The first non-vitamin K antagonist oral anticoagulant ( NOAC ) introduced to the market in Japan was Dabigatran ( Pradaxa ) in March 2011, and three more NOACs, Rivaroxaban ( Xarelto ), Apixaban ( Eliquis ), and Edoxaban ( Lixiana ), have since become available.
Randomized controlled trials of non-vitamin K antagonist oral anticoagulants have revealed that intracranial hemorrhage ( ICH ) occurs less frequently with NOACs compared with Warfarin ( Coumadin ).
However, the absolute incidence of ICH associated with non-vitamin K antagonist oral anticoagulants has increased with greater use of these anticoagulants.
Researchers have explored the incidence, clinical characteristics, and treatment course of patients with NOACs-associated intracranial hemorrhage.
Investigators have retrospectively analyzed the characteristics of patients with symptomatic intracranial hemorrhage receiving non-vitamin K antagonist oral anticoagulants during the period 2011-2014.
Intracranial hemorrhage occurred in 6 patients ( 5 men, 1 woman; mean ± SD age, 72.8 ± 3.2 years ).
Mean time to onset was 146.2 ± 111.5 days after starting non-vitamin K antagonist oral anticoagulants.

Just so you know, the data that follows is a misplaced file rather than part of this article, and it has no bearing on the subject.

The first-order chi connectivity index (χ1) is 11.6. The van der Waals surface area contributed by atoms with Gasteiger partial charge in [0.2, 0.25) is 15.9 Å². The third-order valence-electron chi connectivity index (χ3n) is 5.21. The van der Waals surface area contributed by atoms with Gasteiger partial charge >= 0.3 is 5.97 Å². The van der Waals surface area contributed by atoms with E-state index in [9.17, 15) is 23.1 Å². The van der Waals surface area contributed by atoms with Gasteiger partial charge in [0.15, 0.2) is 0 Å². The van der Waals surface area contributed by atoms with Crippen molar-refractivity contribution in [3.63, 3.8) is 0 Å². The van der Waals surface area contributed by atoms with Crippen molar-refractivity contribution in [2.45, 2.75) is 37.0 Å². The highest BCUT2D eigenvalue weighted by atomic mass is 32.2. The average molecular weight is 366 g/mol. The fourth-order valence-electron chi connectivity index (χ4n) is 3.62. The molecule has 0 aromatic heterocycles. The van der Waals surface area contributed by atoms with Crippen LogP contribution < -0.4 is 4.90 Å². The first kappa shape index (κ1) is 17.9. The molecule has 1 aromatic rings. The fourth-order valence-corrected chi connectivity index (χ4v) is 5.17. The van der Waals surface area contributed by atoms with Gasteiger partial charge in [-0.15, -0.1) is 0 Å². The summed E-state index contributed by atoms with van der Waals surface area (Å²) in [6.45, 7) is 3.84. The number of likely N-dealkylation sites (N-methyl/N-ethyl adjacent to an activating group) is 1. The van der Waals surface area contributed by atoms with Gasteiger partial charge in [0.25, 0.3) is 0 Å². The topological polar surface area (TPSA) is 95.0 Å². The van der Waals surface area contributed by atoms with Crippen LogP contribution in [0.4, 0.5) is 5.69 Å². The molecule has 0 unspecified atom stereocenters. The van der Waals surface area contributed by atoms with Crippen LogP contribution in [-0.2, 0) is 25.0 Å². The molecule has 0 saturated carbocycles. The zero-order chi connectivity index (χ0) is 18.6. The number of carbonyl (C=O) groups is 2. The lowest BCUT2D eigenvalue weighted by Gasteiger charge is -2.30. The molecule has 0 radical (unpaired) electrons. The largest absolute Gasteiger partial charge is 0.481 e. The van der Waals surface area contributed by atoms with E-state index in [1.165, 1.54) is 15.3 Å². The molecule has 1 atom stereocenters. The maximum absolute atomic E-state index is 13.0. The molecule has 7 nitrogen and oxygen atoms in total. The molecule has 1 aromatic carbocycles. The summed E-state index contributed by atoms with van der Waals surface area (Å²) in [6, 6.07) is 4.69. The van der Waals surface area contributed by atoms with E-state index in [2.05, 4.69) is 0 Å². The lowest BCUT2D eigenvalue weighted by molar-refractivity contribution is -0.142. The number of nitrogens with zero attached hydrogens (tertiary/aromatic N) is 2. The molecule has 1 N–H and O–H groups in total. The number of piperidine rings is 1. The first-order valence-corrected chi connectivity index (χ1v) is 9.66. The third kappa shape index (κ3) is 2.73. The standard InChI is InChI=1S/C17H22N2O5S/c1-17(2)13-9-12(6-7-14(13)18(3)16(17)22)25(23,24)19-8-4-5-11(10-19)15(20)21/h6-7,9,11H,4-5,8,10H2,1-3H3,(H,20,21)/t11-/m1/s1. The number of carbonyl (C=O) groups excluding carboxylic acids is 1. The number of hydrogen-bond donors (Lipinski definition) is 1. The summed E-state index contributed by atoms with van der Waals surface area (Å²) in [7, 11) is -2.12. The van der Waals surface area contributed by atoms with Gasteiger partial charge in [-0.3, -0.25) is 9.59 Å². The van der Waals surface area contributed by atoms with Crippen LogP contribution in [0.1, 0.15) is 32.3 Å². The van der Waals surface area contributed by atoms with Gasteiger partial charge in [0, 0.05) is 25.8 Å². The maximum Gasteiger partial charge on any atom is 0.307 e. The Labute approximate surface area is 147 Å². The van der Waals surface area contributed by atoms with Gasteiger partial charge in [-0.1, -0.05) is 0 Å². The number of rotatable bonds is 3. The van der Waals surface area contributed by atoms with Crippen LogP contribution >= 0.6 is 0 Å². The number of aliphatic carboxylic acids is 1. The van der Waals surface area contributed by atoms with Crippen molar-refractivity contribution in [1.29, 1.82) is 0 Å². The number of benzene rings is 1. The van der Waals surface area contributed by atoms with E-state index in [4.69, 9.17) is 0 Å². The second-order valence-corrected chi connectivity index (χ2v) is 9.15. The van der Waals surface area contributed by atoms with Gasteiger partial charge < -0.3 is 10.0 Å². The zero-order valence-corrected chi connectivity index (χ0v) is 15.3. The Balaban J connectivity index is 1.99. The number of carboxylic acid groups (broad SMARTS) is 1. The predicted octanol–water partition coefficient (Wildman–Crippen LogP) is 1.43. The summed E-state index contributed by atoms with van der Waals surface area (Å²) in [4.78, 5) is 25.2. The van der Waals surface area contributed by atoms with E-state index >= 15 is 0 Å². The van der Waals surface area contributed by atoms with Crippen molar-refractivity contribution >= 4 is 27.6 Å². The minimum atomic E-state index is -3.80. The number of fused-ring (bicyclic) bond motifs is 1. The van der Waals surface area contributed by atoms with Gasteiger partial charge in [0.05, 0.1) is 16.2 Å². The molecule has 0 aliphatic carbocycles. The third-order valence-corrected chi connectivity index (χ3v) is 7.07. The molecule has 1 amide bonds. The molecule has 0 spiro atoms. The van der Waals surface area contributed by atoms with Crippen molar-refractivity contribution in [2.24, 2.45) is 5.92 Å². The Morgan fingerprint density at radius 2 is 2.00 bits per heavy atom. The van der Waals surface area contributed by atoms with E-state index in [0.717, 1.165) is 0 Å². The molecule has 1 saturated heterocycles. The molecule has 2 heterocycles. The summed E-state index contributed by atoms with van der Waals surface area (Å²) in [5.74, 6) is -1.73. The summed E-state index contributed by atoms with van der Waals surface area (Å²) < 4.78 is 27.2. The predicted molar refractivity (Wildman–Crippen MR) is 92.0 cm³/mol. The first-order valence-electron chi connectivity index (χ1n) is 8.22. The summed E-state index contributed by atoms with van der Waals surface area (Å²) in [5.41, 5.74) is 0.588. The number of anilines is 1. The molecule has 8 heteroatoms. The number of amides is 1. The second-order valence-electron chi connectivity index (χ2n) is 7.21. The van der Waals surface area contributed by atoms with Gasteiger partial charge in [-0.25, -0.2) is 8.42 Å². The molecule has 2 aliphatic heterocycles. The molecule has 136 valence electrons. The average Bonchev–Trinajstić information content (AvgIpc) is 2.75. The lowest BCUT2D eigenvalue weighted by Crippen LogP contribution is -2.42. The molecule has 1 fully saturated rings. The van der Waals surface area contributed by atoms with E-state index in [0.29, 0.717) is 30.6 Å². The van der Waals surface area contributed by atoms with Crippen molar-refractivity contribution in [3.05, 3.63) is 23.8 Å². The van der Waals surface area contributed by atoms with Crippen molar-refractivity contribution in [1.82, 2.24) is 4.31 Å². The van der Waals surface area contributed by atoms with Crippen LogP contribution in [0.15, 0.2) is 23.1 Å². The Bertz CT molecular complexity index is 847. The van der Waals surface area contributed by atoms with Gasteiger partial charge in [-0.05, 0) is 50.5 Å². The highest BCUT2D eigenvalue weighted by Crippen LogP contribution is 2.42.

Five patients received Rivaroxaban and 1 patient received Apixaban. None received Dabigatran or Edoxaban.
Notably, no hematoma expansion was observed within 24 h of onset in the absence of infusion of fresh frozen plasma, activated prothrombin complex concentrate, recombinant activated factor VIIa or hemodialysis.
When therapy with non-vitamin K antagonist oral anticoagulant was initiated, mean HAS-BLED and PANWARDS scores were 1.5 ± 0.5 and 39.5 ± 7.7, respectively.
Mean systolic blood pressure was 137.8 ± 15.9 mmHg within 1 month before spontaneous ICH onset.
In conclusion, six symptomatic intracranial hemorrhages occurred early in therapy with non-vitamin K antagonist oral anticoagulants but hematoma volume was small and did not expand in the absence of infusion of reversal agents or hemodialysis.
The occurrence of intracranial hemorrhage during NOAC therapy is possible even when there is acceptable mean systolic blood pressure control ( 137.8 ± 15.9 mmHg ) and HAS-BLED score less than or equal to 2.
Even stricter blood pressure lowering and control within the acceptable range may be advisable to prevent intracranial hemorrhage during therapy with non-vitamin K antagonist oral anticoagulant. ( Xagena )
Akiyama H et al, PLoS One 2015;10(7):e0132900